To celebrate World Book Day on 1st March 2018, Dr Clémentine Beauvais will be joining us to deliver an exciting writing workshop to Years 3 to 8.
Dr Clémentine Beauvais is a lecturer in English and Education at the University of York. In her other life, Clementine is a children’s writer and is the author of the Sesame Seade and the Royal Babysitters series. She has also translated Sarah Crossan’s Carnegie-winning novel in verse One into French, as Inséparables.
As well as the workshop, children will have the option of dressing up as a character from their favourite book. There will also be opportunities throughout the day for children to visit the library to take part in activities and collect their World Book Day tokens.
If you would like to discover more about Dr Clémentine Beauvais and World Book Day, please go to http://sesameseade.com/ and http://www.worldbookday.com/
Happy World Book Day!
Mrs Sarah Moore
As we enter the season of Lent we prepare to celebrate the great feast of Our Lord’s Resurrection at Easter. I n this time we reflect on the suffering and death of Jesus on the cross to take away our sins, and we try to use the spiritual tools of prayer, fasting and almsgiving to repent of our sinful ways and help us become better Christians.
The children will have the opportunity to make their confession and to attend voluntary Mass each Friday. In our Chaplaincy periods, we will reflect on Our Lord’s Passion, praying the Stations of the Cross and reflect again on the Sacrifice of the Holy Mass in order to enter more fully the great mystery that Jesus left us at the Last Supper, using film as well as Scripture. We are encouraged to help those in need in a special way during this season and will have our usual collections for Mary’s Meals.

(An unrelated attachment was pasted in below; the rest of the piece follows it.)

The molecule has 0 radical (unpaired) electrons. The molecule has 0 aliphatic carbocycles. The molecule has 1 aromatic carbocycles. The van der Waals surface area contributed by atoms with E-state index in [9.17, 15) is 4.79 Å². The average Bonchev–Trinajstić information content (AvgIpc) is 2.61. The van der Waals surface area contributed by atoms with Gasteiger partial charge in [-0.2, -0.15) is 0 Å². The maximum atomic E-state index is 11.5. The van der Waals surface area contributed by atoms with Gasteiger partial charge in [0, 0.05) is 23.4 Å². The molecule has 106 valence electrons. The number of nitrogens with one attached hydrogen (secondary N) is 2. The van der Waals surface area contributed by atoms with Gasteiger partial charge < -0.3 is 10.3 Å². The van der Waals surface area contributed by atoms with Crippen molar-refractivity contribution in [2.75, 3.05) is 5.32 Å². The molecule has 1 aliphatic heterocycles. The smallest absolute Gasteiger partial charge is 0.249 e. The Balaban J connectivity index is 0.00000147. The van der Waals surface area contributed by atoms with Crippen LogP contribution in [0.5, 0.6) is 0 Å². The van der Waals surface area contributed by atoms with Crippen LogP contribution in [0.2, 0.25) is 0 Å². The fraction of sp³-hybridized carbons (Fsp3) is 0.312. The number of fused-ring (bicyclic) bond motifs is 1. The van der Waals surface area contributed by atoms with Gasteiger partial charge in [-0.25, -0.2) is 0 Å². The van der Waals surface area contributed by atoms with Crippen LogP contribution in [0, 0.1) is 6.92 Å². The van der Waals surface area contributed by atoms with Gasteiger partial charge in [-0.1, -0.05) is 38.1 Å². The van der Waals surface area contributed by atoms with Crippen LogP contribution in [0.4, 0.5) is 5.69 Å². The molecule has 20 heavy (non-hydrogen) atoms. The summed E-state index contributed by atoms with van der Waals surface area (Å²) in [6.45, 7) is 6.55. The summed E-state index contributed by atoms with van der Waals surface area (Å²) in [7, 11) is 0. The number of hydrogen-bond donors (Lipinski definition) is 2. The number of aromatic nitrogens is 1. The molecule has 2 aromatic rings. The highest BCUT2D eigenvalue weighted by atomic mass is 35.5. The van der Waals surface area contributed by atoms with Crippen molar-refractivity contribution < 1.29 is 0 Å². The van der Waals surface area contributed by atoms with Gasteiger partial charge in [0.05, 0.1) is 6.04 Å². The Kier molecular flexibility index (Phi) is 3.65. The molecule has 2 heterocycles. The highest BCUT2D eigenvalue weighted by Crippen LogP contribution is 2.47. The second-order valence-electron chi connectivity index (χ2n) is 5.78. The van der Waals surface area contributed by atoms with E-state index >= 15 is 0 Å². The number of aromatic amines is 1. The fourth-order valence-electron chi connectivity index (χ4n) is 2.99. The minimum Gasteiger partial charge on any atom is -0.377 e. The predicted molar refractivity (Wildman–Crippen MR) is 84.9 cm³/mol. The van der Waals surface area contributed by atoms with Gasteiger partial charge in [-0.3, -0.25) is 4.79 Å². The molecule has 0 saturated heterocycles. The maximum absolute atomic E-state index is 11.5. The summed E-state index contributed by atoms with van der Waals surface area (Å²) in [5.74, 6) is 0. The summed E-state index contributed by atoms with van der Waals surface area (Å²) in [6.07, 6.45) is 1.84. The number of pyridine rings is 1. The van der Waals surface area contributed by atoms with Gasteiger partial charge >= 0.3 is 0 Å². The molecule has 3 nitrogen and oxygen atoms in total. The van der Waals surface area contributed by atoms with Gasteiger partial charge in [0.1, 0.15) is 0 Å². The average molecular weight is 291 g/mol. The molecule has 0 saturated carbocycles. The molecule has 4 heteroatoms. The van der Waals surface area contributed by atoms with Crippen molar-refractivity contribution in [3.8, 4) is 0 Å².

At the end of this term we will have our usual two day retreat, starting with the feast of Our Holy Father St Benedict. This year the theme is Stewardship, reflecting on the Rule and also Pope Francis’ encyclical letter “Laudato Si,” on stewardship and conservation.
We are also planning a retreat day for parents on Saturday 17th March – more details to follow.
The Maths Quiz will return next week.
The next Lyceum session is on Tuesday 27th February and is the second of the engineering workshops. The details of the Lyceum sessions are below:
Structures…or how engineers save lives.
A two part workshop exploring how engineers work in teams using science, maths and creativity to design and model structures.
The children should come prepared to work in small groups to solve a series of practical challenges. Prizes will be awarded.